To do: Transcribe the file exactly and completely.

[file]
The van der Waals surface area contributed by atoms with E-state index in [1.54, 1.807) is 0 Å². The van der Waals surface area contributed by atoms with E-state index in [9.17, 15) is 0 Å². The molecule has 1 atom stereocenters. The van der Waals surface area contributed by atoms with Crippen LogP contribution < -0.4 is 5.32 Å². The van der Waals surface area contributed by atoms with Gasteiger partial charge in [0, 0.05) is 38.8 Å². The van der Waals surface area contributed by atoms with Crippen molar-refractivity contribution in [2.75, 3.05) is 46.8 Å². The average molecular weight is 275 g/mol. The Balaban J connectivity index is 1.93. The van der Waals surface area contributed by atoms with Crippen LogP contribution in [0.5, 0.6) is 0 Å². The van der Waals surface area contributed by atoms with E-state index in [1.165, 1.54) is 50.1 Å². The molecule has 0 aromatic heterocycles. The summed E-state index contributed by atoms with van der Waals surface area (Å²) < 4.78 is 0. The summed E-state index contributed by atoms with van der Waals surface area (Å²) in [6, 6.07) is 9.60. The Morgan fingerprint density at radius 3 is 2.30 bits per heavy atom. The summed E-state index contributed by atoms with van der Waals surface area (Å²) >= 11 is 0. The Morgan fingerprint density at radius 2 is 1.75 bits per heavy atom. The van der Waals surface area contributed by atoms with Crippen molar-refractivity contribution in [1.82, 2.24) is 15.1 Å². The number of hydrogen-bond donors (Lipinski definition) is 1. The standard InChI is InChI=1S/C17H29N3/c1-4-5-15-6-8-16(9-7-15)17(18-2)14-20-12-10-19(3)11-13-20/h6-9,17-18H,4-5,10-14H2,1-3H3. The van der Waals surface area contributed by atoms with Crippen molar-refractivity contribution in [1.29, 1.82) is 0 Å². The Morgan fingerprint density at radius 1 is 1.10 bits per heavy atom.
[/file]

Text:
The van der Waals surface area contributed by atoms with E-state index in [1.54, 1.807) is 0 Å². The van der Waals surface area contributed by atoms with E-state index in [9.17, 15) is 0 Å². The molecule has 1 atom stereocenters. The van der Waals surface area contributed by atoms with Crippen LogP contribution < -0.4 is 5.32 Å². The van der Waals surface area contributed by atoms with Gasteiger partial charge in [0, 0.05) is 38.8 Å². The van der Waals surface area contributed by atoms with Crippen molar-refractivity contribution in [2.75, 3.05) is 46.8 Å². The average molecular weight is 275 g/mol. The Balaban J connectivity index is 1.93. The van der Waals surface area contributed by atoms with Crippen LogP contribution in [0.5, 0.6) is 0 Å². The van der Waals surface area contributed by atoms with E-state index in [1.165, 1.54) is 50.1 Å². The molecule has 0 aromatic heterocycles. The summed E-state index contributed by atoms with van der Waals surface area (Å²) < 4.78 is 0. The summed E-state index contributed by atoms with van der Waals surface area (Å²) in [6, 6.07) is 9.60. The Morgan fingerprint density at radius 3 is 2.30 bits per heavy atom. The summed E-state index contributed by atoms with van der Waals surface area (Å²) >= 11 is 0. The Morgan fingerprint density at radius 2 is 1.75 bits per heavy atom. The van der Waals surface area contributed by atoms with Crippen molar-refractivity contribution in [1.82, 2.24) is 15.1 Å². The number of hydrogen-bond donors (Lipinski definition) is 1. The standard InChI is InChI=1S/C17H29N3/c1-4-5-15-6-8-16(9-7-15)17(18-2)14-20-12-10-19(3)11-13-20/h6-9,17-18H,4-5,10-14H2,1-3H3. The van der Waals surface area contributed by atoms with Crippen molar-refractivity contribution in [1.29, 1.82) is 0 Å². The Morgan fingerprint density at radius 1 is 1.10 bits per heavy atom.